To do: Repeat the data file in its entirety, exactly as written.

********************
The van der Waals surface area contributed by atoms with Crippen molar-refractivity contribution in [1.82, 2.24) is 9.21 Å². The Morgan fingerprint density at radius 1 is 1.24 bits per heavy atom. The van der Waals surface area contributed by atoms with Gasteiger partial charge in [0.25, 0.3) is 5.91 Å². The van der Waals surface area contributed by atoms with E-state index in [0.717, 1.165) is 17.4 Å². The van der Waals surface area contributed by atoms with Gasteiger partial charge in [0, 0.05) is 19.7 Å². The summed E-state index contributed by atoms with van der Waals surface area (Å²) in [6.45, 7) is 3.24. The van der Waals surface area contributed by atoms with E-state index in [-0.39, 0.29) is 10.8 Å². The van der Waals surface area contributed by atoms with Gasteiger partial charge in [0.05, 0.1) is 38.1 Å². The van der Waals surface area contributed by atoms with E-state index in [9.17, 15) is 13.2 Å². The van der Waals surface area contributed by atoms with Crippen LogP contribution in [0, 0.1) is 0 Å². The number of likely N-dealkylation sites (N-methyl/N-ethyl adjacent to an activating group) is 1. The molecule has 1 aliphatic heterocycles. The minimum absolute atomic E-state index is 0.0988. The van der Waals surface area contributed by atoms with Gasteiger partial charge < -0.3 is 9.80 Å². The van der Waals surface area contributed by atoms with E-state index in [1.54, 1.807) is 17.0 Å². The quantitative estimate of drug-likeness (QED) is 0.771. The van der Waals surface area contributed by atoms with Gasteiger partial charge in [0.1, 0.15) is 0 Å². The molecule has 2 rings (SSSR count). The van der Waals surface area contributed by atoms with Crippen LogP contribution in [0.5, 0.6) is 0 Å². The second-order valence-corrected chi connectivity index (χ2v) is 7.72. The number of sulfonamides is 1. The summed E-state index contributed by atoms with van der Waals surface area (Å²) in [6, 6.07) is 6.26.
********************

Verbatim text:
The van der Waals surface area contributed by atoms with Crippen molar-refractivity contribution in [1.82, 2.24) is 9.21 Å². The Morgan fingerprint density at radius 1 is 1.24 bits per heavy atom. The van der Waals surface area contributed by atoms with Gasteiger partial charge in [0.25, 0.3) is 5.91 Å². The van der Waals surface area contributed by atoms with E-state index in [0.717, 1.165) is 17.4 Å². The van der Waals surface area contributed by atoms with Gasteiger partial charge in [0, 0.05) is 19.7 Å². The summed E-state index contributed by atoms with van der Waals surface area (Å²) in [6.45, 7) is 3.24. The van der Waals surface area contributed by atoms with E-state index in [-0.39, 0.29) is 10.8 Å². The van der Waals surface area contributed by atoms with Gasteiger partial charge in [0.05, 0.1) is 38.1 Å². The van der Waals surface area contributed by atoms with E-state index in [9.17, 15) is 13.2 Å². The van der Waals surface area contributed by atoms with Crippen LogP contribution in [0, 0.1) is 0 Å². The number of likely N-dealkylation sites (N-methyl/N-ethyl adjacent to an activating group) is 1. The molecule has 1 aliphatic heterocycles. The minimum absolute atomic E-state index is 0.0988. The van der Waals surface area contributed by atoms with Gasteiger partial charge < -0.3 is 9.80 Å². The van der Waals surface area contributed by atoms with E-state index in [1.54, 1.807) is 17.0 Å². The quantitative estimate of drug-likeness (QED) is 0.771. The van der Waals surface area contributed by atoms with Gasteiger partial charge in [0.1, 0.15) is 0 Å². The molecule has 2 rings (SSSR count). The van der Waals surface area contributed by atoms with Crippen LogP contribution in [0.5, 0.6) is 0 Å². The second-order valence-corrected chi connectivity index (χ2v) is 7.72. The number of sulfonamides is 1. The summed E-state index contributed by atoms with van der Waals surface area (Å²) in [6, 6.07) is 6.26.